Benefits and tax credits you can claim as a carer

Money Advice Service

If you’re a carer there is financial support out there to help you. Find out what’s available and how to apply for your entitlements.

Carer’s Allowance

Did you know?

Millions of pounds of carers’ benefits go unclaimed every year, according to Age UK.

Carer’s Allowance is £66.15 a week in 2019/20.

You might be able to claim it if you:

  • spend at least 35 hours a week caring for someone
  • are aged 16 or over
  • aren’t in full-time education or studying for 21 hours a week or more.
  • earn £123 a week or less (after taxes, care costs while you’re at work and 50% of what you pay into your pension).

The person you’re caring for must also be getting a benefit because of their illness or disability, for example:

  • Attendance Allowance
  • Disability Living Allowance
  • Personal Independence Payment.

Carer’s Allowance is taxable and can also affect other benefits you might be already getting so you might be paid less in another benefit. It can also affect the benefits of the person you’re caring for.

You cannot usually get Carer’s Allowance if you are already claiming State Pension or certain income-replacing benefits such as contributory Employment and Support Allowance (also known as contribution-based ESA).

However, it’s still worth making a claim, although you will not get the benefit. If you qualify in all other respects then you might be entitled to top up income on other benefits you receive.

Your local Jobcentre Plus (or Jobs and Benefits Office in Northern Ireland) will be able to tell you which benefits to apply for.

Find out more about Carer’s Allowance on the GOV.UK website, or to watch a video and find examples of how it’s applied go to

If you live in Scotland, carers will also get a supplementary payment of £226.20 a year. This will be made in two payments.

For more information please visit the Scottish Government website.

Carer’s Credit

Carer’s Credit is a National Insurance credit towards your State Pension while you’re not making any contributions because of your caring role.

You might be able to get Carer’s Credit if:

  • you are aged 16 or over
  • you aren’t yet getting State Pension
  • you don’t qualify for Carer’s Allowance
  • you spend at least 20 hours a week caring for someone
  • the person you are looking after receives a benefit because of their illness or disability, for example, Attendance Allowance, Disability Living Allowance or Personal Independence Payment. If the person you’re caring for doesn’t get one of these benefits then you might still be able to claim by completing a ‘Care Certificate’.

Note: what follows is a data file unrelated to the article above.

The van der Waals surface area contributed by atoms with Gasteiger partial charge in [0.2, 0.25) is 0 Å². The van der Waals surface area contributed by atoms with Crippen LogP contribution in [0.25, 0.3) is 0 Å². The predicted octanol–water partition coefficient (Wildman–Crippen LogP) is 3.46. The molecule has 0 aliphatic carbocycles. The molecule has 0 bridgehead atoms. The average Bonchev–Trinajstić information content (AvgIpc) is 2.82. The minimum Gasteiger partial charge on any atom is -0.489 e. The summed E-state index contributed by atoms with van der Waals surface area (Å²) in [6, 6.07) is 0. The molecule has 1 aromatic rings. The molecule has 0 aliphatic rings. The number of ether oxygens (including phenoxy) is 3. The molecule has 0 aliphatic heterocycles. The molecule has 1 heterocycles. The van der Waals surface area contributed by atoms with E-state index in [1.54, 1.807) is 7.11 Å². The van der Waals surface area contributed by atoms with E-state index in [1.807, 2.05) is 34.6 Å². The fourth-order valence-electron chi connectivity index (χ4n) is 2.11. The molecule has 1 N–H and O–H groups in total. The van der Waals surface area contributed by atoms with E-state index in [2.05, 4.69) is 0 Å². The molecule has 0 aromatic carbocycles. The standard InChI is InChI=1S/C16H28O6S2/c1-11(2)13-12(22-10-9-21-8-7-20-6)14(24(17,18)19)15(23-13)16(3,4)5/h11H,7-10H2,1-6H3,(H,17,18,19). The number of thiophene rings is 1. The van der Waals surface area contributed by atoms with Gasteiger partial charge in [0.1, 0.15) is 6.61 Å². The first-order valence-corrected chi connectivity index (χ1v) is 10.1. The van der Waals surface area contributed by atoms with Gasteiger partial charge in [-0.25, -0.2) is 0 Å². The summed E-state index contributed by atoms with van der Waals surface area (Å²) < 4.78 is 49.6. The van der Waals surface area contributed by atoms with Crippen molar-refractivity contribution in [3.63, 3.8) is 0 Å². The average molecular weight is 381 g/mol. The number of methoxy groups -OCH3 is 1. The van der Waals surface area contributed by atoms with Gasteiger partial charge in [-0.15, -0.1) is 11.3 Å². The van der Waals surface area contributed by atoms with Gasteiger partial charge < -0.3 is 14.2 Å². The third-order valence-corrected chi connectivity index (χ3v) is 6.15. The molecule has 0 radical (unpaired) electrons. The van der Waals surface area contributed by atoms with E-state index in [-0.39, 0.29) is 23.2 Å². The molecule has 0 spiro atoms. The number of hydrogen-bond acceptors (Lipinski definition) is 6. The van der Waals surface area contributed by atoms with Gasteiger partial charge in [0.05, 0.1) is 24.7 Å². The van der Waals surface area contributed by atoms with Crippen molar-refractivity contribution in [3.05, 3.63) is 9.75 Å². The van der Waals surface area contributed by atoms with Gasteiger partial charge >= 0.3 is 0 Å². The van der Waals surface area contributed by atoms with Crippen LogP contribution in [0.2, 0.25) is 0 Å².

Find out more about Carer’s Credit on GOV.UK (England, Scotland and Wales).

Carer Premium

You might be entitled to an additional Carer Premium if you already get:

  • Income Support
  • Universal Credit
  • Housing Benefit
  • Council Tax Support
  • Income-based Jobseeker’s Allowance
  • Income-related Employment and Support Allowance.

Ask about the Carer Premium at your local Jobcentre Plus or Jobs and Benefits Office.

Pension Credit

This is a benefit you can get if you have reached your State Pension age.

It’s made up of two parts: Guarantee Credit and Savings Credit.

Savings Credit is only payable if you or your partner reached State Pension age before 6 April 2016.

How much you’ll get depends on your income and savings and whether you’re single or have a husband, wife or civil partner.

If you get Pension Credit, you may be able to get the additional amount for carers added to it, if you claim Carer’s Allowance or have an underlying entitlement to it.

Local welfare assistance

If you have an unexpected and urgent financial need, you might be able to get local help. This is called local welfare assistance.

Other benefits you might be able to claim

As a carer, there are other benefits and support you might be eligible for. Getting Carer’s Allowance might affect how much you get in these benefits.

Universal Credit

Universal Credit is replacing these benefits:

  • Working Tax Credit
  • Child Tax Credit
  • Income-based Jobseeker’s Allowance
  • Income-related Employment and Support Allowance
  • Housing Benefit
  • Income Support

If you’re making a new claim for means tested benefits, you will probably have to claim Universal Credit.

Find out more in our guide Universal Credit explained.

If you’re caring for a severely disabled person for at least 35 hours a week, you might qualify for the carer element of Universal Credit.

Learn more about the carer element and find out how much is Universal Credit.

If you’re getting legacy benefits

If you’re currently getting any of the benefits being replaced by Universal Credit, you will continue to get them until:

  • you have to make a new claim because of a change in circumstances
  • the DWP asks you to start claiming Universal Credit.

A change in circumstances can include events like starting a new job, having a child and starting or stopping being a carer.

If you do not have a change in circumstances, the Department for Work and Pensions does not intend to start moving people onto Universal Credit until November 2020 at the earliest.